In opening its doors to several dozen of its 56 students and 18 staff members on Thursday, Willow Creek School is going against the advice of some education officials and against the grain of the vast majority of U.S. schools that plan to remain closed the rest of the semester.
District Superintendent Bonnie Lower says she knows the school is taking a risk in reopening for just 2 ½ weeks to end the semester for the students from pre-kindergarten to high school. But three-quarters of the parents surveyed in this farm and ranching community with a population of 250 want their kids to catch up on their studies and experience a little normalcy before the summer break, she said.
“We ride that seesaw everyday — is it a good idea?” Lower said. “We’re not taking this lightly. We don’t want people to think we’re being irresponsible by making this choice. We’re trying to do what we feel is in the best interest of the students.”
Lower said the main advantages Willow Creek school has is its small student size and it’s relatively large two-story schoolhouse. If all 56 students had planned to come back, the school might not have reopened. But an estimated one-quarter of students plan to continue their studies from home, she said.
Forty-five states and the District of Columbia have ordered or recommended closures for the rest of the year, according to data collected by the publication Education Week. Four others have closure orders that expire this month.
Reopening schools prematurely risks another surge of infections and “runs the risk of undoing the work of the last two months,” according to the American Federation of Teachers. Gov. Steve Bullock gave schools the option of reopening on Thursday, after previously reopening churches, restaurants and retailers.
For most people, the coronavirus causes mild or moderate symptoms, such as fever and cough that clear up in two to three weeks. For some, especially older adults and people with existing health problems, it can cause more severe illness, including pneumonia, and death. Most people recover.
There have been 457 confirmed coronavirus cases and 16 deaths in Montana, some of the lowest totals in the nation. The state has been adding fewer than five cases a day since April 19. The state’s Office of Public Instruction has collected data from 116 of the approximately 400 state school districts, and none has said it plans to fully reopen, except for Willow Creek and a one-room independent schoolhouse also in southwestern Montana. There may be some small schools planning to reopen that the state agency doesn't know about, spokesman Dylan Klapmeier said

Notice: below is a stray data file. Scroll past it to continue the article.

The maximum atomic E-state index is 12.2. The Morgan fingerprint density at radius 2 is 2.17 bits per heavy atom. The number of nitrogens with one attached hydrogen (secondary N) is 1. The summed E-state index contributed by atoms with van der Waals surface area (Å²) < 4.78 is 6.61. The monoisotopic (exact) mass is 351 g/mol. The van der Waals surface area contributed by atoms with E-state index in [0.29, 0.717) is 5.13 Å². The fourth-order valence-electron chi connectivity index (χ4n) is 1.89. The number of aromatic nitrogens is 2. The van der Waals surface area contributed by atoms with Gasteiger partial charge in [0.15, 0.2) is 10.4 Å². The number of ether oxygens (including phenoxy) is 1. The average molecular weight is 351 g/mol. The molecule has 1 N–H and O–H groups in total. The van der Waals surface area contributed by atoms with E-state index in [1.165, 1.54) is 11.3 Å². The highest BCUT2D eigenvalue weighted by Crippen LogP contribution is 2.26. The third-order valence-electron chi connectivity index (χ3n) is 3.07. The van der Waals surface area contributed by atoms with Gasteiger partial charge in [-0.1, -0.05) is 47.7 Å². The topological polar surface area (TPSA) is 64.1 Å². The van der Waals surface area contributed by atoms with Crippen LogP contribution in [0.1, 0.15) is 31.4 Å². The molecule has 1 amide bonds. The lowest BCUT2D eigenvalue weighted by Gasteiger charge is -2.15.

“We anticipated that some of our smallest and most rural schools might be able to reopen without violating the governor’s directive,” Klapmeier said. In Willow Creek, staff and students will have their temperatures checked before entering the school or boarding a bus. Desks have been spaced 6 feet (1.8 meters) apart. Lunchtimes and class bells will be staggered to avoid too many people in the halls and bathrooms. Recess will be held on the football field or basketball courts where there is room to spread out.
Those students who can’t stay physically separated will be given their schoolwork and asked to finish their semester at home, Lower said. “I know they’re little kids and it’s going to be a drag for them a little bit, but I think they’ll adjust,” she said.
Eric Feaver, the head of the Montana Federation of Public Employees, a union that represents teachers, said he is concerned younger children will be able to maintain the separation that's required. “I wish they weren’t opening, but they do have the authority to do so,” he said. “Two-and-a-half weeks (of school) is not going to repair whatever instructional lessons were lost in the last month and a half.”
Feaver said he also is concerned that the rest of the state’s school districts are making proper plans now for the fall. Schools need to prepare to keep people separated, provide protective equipment for staff and have a plan for testing, contact tracing and isolation if there is another wave of cases, he said.
Willow Creek's Lower has scoured shops for her secret weapon: 6-foot-long pool noodles. She used them to measure the distance between desks, and she planned to find enough to distribute to teachers as a visual aid for their students in keeping adequate social distancing.
“It’s the handiest tool on the planet right now,” Lower said. “I swear we are going to live and die by the noodle.”